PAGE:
- · "Services"
PTB protects humans and the environment
How high is the current radiation burden of the environment by natural and artificial radioactivity? Which substances do we blow – and in what concentration – into the air from exhausts and factory chimneys? Which measures can we take to confine the noise in our working environment and in our world of mobility? How can explosions in chemical production plants, gas pipelines or in other ignition-capable atmospheres be avoided or confined? The possibilities of precise and reliable measurement are the prerequisite to quantify these risks. Therefore, in Germany, PTB provides the metrological basis for the surveillance of the environment and the protection of the citizens, for example, with its trace survey station for radioactive substances in the air, with the type examinations of exhaust meters and their chemical analysis, with its standards for sound and ultrasound measurements, or with its know-how in physical safety technology and explosion protection.
If two people want to communicate with each other, they should speak the same language. In the scientific-technical world, in which objects are produced, quantified, and evaluated based on a division of labor, measurement results represent such a language. Thus, a measuring system which is uniform worldwide is indispensable, especially for globalization in our times. In practical applications, worldwide uniformity is achieved only by concrete cooperations, a great number of confidence-building measures and transparent measurement results. PTB cooperates with the National Metrology Institutes (NMIs) in a great number of joint research and development projects and it is – on an international scale – firmly involved in the metrological structures.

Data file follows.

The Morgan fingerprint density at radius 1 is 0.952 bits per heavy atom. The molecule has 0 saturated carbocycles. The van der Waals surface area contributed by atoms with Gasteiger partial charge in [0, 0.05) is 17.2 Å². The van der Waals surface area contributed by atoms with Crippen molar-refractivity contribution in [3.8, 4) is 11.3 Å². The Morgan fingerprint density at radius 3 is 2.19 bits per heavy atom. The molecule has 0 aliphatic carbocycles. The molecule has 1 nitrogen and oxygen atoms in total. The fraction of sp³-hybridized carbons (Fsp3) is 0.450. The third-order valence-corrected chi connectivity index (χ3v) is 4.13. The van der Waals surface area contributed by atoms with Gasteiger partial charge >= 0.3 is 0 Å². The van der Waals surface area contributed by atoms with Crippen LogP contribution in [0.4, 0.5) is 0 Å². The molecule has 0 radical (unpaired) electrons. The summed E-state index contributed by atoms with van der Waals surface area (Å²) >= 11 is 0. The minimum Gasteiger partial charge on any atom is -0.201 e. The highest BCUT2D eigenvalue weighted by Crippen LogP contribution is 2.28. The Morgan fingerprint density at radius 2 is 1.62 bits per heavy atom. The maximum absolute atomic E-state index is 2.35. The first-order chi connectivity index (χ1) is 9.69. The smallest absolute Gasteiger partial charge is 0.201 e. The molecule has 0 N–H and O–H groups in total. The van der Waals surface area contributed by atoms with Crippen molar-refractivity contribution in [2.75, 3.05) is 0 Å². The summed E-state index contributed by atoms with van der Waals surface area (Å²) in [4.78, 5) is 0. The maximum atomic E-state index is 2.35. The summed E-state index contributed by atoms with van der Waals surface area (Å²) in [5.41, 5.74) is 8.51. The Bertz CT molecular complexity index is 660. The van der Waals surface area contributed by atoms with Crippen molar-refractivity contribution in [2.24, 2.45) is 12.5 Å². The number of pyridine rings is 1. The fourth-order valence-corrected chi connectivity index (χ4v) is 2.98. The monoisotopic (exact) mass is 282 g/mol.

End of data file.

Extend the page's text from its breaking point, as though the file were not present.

For further information, see:
- · "International Affairs"
PTB is active in a great number of developing countries and newly industrialized countries and promotes projects for the establishment of a quality infrastructure within the scope of the German development coopperation. In the 1960s, technology transfer and the establishment of metrological partner organizations still were in the foreground. Today, the cooperation mainly relates to the establishment and development – according to the market needs – of all relevant institutions of the quality infrastructure in the partner countries as well as to their interconnection and the use of QI services by the users. PTB advises partner governments and ministries, promotes the institutions of the quality infrastructure and also supports small and medium-sized enterprises – work which is highly appreciated worldwide and whose success is also reflected by the fact that many partner countries from the first years –such as Argentina, Brazil, China, India, Mexico, South Korea, and later also Kenya and South Africa – today represent their interests as full members in the respective international technical organizations.
For further information, see:
- · Department Q.5 Technical Cooperation
- · "International Affairs"